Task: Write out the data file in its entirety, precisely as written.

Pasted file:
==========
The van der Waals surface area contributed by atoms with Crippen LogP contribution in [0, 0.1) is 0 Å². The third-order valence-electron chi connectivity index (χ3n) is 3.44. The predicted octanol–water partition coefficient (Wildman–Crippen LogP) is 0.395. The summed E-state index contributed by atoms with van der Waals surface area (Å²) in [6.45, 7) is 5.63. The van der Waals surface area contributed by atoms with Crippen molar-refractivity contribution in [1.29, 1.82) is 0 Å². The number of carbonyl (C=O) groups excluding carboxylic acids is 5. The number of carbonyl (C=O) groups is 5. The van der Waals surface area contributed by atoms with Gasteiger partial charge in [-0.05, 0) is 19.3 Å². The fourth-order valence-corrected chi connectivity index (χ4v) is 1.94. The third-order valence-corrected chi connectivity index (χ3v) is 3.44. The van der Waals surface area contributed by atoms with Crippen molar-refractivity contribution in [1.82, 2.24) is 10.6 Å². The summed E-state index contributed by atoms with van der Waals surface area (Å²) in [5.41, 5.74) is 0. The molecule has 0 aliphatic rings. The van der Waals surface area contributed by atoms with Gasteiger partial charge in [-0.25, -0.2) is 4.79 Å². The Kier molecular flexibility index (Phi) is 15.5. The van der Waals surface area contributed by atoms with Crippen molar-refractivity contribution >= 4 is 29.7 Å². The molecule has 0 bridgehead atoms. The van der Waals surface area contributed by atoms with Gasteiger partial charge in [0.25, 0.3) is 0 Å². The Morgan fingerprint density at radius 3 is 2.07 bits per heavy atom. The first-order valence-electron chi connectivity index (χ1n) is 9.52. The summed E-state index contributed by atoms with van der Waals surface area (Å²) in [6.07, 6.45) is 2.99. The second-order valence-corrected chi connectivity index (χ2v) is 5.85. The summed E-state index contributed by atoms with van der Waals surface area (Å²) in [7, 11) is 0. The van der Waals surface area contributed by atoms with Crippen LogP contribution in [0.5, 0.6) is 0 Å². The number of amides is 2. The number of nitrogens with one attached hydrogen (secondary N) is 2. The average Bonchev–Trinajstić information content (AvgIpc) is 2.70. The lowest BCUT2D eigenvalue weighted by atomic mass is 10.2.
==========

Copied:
The van der Waals surface area contributed by atoms with Crippen LogP contribution in [0, 0.1) is 0 Å². The third-order valence-electron chi connectivity index (χ3n) is 3.44. The predicted octanol–water partition coefficient (Wildman–Crippen LogP) is 0.395. The summed E-state index contributed by atoms with van der Waals surface area (Å²) in [6.45, 7) is 5.63. The van der Waals surface area contributed by atoms with Crippen molar-refractivity contribution in [1.29, 1.82) is 0 Å². The number of carbonyl (C=O) groups excluding carboxylic acids is 5. The number of carbonyl (C=O) groups is 5. The van der Waals surface area contributed by atoms with Gasteiger partial charge in [-0.05, 0) is 19.3 Å². The fourth-order valence-corrected chi connectivity index (χ4v) is 1.94. The third-order valence-corrected chi connectivity index (χ3v) is 3.44. The van der Waals surface area contributed by atoms with Crippen molar-refractivity contribution in [1.82, 2.24) is 10.6 Å². The summed E-state index contributed by atoms with van der Waals surface area (Å²) in [5.41, 5.74) is 0. The molecule has 0 aliphatic rings. The van der Waals surface area contributed by atoms with Gasteiger partial charge in [-0.25, -0.2) is 4.79 Å². The Kier molecular flexibility index (Phi) is 15.5. The van der Waals surface area contributed by atoms with Crippen molar-refractivity contribution >= 4 is 29.7 Å². The molecule has 0 bridgehead atoms. The van der Waals surface area contributed by atoms with Gasteiger partial charge in [0.25, 0.3) is 0 Å². The Morgan fingerprint density at radius 3 is 2.07 bits per heavy atom. The first-order valence-electron chi connectivity index (χ1n) is 9.52. The summed E-state index contributed by atoms with van der Waals surface area (Å²) in [6.07, 6.45) is 2.99. The second-order valence-corrected chi connectivity index (χ2v) is 5.85. The summed E-state index contributed by atoms with van der Waals surface area (Å²) in [7, 11) is 0. The van der Waals surface area contributed by atoms with Crippen LogP contribution in [0.5, 0.6) is 0 Å². The number of amides is 2. The number of nitrogens with one attached hydrogen (secondary N) is 2. The average Bonchev–Trinajstić information content (AvgIpc) is 2.70. The lowest BCUT2D eigenvalue weighted by atomic mass is 10.2.